Recent studies have suggested that IL-21 is a key factor in the development of IL-17-producing CD4 T cells (Th17) and that the induction of experimental autoimmune encephalomyelitis, which depends on mounting an efficient Th17 response, is reportedly impaired in the absence of IL-21 signaling. In this study, we provide supportive in vitro evidence that IL-21 can drive Th17 responses in conjunction with TGF-β. However, more importantly we also demonstrate, using IL-21- and IL-21R-deficient mice, that IL-21 is not essential for the differentiation of Th17 cells in vitro and in vivo. Moreover, we show that IL-21- and IL-21R-deficient mice are highly susceptible to experimental autoimmune encephalomyelitis with disease scores that were comparable, or even higher at the peak of disease, to those of control mice. Thus, our results challenge the notion that IL-21 is a key factor in driving Th17 immunity and disease. Copyright © 2008 by The American Association of Immunologists, Inc.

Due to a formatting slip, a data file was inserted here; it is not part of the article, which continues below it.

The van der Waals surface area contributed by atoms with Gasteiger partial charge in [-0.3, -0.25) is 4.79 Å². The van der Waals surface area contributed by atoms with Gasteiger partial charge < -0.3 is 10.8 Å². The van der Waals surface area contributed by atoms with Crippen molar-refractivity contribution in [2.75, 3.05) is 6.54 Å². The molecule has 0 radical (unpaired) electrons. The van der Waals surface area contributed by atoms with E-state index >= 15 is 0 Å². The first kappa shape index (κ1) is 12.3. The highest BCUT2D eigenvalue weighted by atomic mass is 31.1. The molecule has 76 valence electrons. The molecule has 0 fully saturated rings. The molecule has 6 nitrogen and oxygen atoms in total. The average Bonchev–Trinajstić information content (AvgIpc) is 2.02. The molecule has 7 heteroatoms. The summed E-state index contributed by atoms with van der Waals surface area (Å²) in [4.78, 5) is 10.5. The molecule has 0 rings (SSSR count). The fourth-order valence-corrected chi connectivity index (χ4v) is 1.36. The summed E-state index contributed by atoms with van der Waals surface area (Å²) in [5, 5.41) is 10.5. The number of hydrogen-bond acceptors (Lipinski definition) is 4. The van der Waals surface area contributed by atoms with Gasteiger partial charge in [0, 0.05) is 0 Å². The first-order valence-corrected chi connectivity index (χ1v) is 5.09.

Coquet, J. M., Chakravarti, S., Smyth, M. J., & Godfrey, D. I. (2014). Cutting Edge: IL-21 Is Not Essential for Th17 Differentiation or Experimental Autoimmune Encephalomyelitis. The Journal of Immunology, 180(11), 7097–7101. https://doi.org/10.4049/jimmunol.180.11.7097